3 Reasons an FHA Loan May Be Right for You

by Maurie Backman | Updated July 19, 2021 - First published on May 8, 2021

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A man and woman signing home purchase papers while sitting at a desk and shaking hands with the realtor.

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Here's why an FHA loan could be a great fit.

If you're looking to buy a home, you'll probably need a mortgage to finance it. You could apply for a conventional loan. But another option is to apply for an FHA loan -- a mortgage that's backed by the Federal Housing Administration. Here's why an FHA loan may be a good solution for you.

1. You don't have a lot of money for a down payment

Some conventional mortgage lenders will allow you to buy a home with as little as 5% down at closing. But often, you'll have to make at least a 10% down payment, and many lenders require as much as a 20% down payment. If you don't have a lot of funds available to put toward a home purchase, an FHA loan could be a better choice. With an FHA loan, you can buy a home with as little as 3.5% down.

And if you need more help, our guide on how to buy a house with zero down payment can help.

2. Your credit score isn't great

The minimum credit score needed to qualify for a conventional mortgage is 620, but it's not uncommon for individual lenders to impose even higher standards. In fact, during periods of economic uncertainty, lenders will frequently tighten their requirements and impose higher credit score thresholds to protect themselves. The great thing about FHA loans is that they have much lower credit score requirements. You can generally qualify with a score as low as a 580.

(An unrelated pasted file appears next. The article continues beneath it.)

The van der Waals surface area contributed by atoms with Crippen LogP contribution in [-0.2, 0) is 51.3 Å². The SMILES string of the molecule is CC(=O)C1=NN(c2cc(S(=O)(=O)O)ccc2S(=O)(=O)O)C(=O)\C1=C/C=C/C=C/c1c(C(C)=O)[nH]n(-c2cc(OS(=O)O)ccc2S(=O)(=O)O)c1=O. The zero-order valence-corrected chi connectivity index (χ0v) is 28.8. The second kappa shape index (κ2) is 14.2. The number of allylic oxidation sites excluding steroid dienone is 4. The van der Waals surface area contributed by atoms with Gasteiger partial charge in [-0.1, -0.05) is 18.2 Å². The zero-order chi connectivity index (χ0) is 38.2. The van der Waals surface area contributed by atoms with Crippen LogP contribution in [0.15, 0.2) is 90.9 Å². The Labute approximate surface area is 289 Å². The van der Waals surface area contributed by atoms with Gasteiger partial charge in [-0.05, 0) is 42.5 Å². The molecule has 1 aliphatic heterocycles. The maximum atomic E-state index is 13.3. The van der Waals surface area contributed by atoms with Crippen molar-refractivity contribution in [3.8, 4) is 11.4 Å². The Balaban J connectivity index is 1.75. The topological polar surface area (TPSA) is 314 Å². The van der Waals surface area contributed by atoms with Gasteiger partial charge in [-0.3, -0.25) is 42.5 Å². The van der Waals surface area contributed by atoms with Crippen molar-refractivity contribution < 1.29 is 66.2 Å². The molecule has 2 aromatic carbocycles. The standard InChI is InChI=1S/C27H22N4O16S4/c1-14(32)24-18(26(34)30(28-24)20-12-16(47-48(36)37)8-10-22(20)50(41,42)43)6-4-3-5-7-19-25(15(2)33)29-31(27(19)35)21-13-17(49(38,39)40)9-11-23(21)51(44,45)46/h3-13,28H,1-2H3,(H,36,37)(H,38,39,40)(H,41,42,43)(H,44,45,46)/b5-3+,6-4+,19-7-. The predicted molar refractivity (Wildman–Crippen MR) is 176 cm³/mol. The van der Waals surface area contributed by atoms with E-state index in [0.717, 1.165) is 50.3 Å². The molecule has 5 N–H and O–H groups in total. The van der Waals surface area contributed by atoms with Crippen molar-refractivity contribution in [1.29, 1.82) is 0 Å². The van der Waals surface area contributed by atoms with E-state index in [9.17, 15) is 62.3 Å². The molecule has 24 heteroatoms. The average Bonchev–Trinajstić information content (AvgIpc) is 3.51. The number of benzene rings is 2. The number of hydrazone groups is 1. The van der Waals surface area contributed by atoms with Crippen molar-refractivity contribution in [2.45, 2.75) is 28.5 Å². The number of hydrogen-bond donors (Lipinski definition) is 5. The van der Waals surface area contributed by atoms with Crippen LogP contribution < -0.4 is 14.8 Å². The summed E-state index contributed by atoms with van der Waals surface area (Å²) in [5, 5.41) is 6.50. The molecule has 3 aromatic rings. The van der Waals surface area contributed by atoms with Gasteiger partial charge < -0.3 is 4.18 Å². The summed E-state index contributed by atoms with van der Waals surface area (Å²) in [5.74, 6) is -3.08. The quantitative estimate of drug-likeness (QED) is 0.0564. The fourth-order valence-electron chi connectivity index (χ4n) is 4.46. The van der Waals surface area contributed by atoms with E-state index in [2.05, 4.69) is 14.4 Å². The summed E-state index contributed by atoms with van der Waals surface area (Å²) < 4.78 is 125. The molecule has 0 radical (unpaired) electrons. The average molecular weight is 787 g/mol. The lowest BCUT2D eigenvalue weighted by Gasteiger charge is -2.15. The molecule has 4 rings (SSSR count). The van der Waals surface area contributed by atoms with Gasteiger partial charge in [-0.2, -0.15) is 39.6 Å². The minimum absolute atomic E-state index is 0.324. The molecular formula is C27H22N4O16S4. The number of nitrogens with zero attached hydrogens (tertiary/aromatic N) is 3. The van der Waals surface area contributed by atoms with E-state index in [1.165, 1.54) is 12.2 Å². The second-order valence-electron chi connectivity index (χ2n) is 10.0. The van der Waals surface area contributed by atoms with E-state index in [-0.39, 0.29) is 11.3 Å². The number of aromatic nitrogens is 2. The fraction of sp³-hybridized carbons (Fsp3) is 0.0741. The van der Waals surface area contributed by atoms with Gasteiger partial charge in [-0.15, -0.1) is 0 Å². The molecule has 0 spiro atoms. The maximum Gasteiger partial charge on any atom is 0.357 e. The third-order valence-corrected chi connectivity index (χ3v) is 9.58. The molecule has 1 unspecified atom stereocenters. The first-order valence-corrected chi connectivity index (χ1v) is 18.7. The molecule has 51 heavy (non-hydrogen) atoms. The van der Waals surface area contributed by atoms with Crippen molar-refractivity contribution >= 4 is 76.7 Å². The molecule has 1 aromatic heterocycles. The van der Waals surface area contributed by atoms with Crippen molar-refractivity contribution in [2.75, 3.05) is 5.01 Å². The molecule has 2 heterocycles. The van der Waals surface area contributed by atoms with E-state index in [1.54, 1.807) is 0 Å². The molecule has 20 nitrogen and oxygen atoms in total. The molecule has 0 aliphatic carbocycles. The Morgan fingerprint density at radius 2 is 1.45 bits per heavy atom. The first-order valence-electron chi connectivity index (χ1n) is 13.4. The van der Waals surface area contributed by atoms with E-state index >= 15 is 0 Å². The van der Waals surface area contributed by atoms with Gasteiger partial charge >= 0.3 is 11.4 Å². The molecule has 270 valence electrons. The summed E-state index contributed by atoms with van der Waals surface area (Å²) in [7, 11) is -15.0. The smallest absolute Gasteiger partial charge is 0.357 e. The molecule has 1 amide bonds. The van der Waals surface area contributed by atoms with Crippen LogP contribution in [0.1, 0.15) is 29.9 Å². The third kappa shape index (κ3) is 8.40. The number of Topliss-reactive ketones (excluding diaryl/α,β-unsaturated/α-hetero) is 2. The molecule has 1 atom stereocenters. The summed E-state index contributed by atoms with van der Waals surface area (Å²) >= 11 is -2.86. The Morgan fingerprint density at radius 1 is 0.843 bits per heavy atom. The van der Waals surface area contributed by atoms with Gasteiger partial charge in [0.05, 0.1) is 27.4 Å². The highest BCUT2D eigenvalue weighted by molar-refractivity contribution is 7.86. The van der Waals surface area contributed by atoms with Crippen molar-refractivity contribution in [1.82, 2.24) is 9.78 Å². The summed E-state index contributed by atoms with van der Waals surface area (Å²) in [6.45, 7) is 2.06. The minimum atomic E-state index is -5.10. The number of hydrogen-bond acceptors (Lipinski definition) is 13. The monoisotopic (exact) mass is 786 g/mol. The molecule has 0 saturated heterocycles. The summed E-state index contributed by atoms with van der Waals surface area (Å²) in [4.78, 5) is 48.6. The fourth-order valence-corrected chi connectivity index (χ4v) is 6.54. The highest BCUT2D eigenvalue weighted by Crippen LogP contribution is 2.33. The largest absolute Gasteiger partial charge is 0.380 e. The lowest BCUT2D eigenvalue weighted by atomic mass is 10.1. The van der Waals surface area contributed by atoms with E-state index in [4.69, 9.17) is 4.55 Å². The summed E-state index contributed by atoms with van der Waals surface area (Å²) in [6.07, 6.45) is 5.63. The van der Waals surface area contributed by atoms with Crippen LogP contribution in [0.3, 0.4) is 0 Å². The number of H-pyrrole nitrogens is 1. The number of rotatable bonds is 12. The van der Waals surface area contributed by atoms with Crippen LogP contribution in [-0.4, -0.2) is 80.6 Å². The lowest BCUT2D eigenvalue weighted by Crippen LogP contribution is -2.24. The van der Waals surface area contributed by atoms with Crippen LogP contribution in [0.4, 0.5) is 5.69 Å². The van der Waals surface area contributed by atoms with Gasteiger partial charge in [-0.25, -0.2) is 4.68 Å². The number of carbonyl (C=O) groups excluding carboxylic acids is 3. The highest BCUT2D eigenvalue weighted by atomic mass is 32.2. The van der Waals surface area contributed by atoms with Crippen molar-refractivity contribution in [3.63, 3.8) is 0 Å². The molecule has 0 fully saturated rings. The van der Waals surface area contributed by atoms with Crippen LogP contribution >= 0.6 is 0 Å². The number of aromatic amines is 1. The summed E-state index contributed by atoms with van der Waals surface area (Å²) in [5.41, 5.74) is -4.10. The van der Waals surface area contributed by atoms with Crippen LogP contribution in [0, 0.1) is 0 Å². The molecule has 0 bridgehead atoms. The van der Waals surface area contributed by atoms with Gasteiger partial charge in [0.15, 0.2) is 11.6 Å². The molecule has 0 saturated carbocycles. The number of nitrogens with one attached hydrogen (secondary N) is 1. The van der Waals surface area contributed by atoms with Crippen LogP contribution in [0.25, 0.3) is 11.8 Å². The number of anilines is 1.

For more information, check out our guide to learn how to get a mortgage with bad credit.

3. You recently filed for bankruptcy

A Chapter 7 bankruptcy, which is a personal liquidation, can have a negative impact on your credit for many years. In fact, you'll generally need to wait at least four years following a Chapter 7 filing to qualify for a conventional mortgage. On the other hand, you may be eligible for an FHA loan just two years after a Chapter 7 bankruptcy. Now, there are some caveats here. To get a mortgage that soon after a Chapter 7, you must build up a decent credit score and avoid taking on too much additional debt. But you'll generally get more leeway with an FHA loan post-bankruptcy than with a conventional mortgage.

Should you get an FHA loan?

FHA loans aren't perfect. The one major drawback associated with an FHA loan is that you'll be charged an up-front mortgage insurance premium. This is to protect your lender in case you don't manage to keep up with your mortgage payments. In addition, you'll need to pay ongoing monthly mortgage insurance premiums that will make your home more expensive.

However, if you don't have a lot of money available for a down payment, your credit score isn't great, or you want to buy a home shortly after a bankruptcy filing, then an FHA loan could be a good solution for you. And as is the case with any mortgage you get, it pays to shop around with different FHA lenders. That way, you can compare the offers you receive and see which one results in the maximum amount of savings for you.

To learn about even more loan options, look into our beginner's guide to home loans.

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